The success of the latest Wonder Woman film has drawn attention to the role of the strong heroine in storytelling. This article by screenwriter Ken Miyamoto takes on the classic hero structure by Joseph Campbell and discusses how the heroine’s journey is cast a bit differently (but not any less powerful or transformational).
I actually wrote about this topic in graduate school (part of that essay was published in the online mag Women Writers ) and I was largely informed by Ursula K. Le Guin’s writing (which came out in the 1980s!)–check out especially her essay “The Carrier Bag Theory of Fiction.” Here, Le Guin posits that the novel resists the classic “hero” story; that, like a medicine bundle, it’s a bundle of words and relationships. Science fiction, like that from Le Guin, Margaret Atwood, Marge Piercy and Joanna Russ, in particular pose challenges to patriarchally-infused storytelling that Campbell laid out.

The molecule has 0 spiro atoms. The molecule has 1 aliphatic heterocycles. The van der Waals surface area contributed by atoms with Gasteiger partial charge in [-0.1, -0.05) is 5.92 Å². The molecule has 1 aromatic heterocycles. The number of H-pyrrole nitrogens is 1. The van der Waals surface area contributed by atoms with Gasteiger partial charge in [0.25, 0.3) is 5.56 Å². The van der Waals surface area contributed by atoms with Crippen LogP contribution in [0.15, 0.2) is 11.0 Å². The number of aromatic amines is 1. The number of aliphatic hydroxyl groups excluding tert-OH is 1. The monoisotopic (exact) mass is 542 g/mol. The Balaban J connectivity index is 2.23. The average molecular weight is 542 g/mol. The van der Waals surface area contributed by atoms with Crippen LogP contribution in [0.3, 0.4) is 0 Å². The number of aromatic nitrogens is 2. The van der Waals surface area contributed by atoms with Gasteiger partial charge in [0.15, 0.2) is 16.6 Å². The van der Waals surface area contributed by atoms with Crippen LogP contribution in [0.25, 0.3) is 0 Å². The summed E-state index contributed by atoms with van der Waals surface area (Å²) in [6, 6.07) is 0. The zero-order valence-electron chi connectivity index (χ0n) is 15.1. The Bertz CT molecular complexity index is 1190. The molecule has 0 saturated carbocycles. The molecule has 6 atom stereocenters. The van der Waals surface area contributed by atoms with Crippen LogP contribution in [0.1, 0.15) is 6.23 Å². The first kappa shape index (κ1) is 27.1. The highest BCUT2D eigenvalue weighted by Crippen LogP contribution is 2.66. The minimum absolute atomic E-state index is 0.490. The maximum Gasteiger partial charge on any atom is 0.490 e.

Film, with its use of multiple modes (language, visual, music) perhaps needs a more streamlined, recognizable structure, but it’s good to see teachers and screenwriters recognizing and discussing that ways that in this day and age, we need to reconceptualize Campbell’s monomyth. Interesting stuff, and I like how Miyamato brings this full circle to talk about how looking at story in this way brings new depth to stories and films–whatever the gender.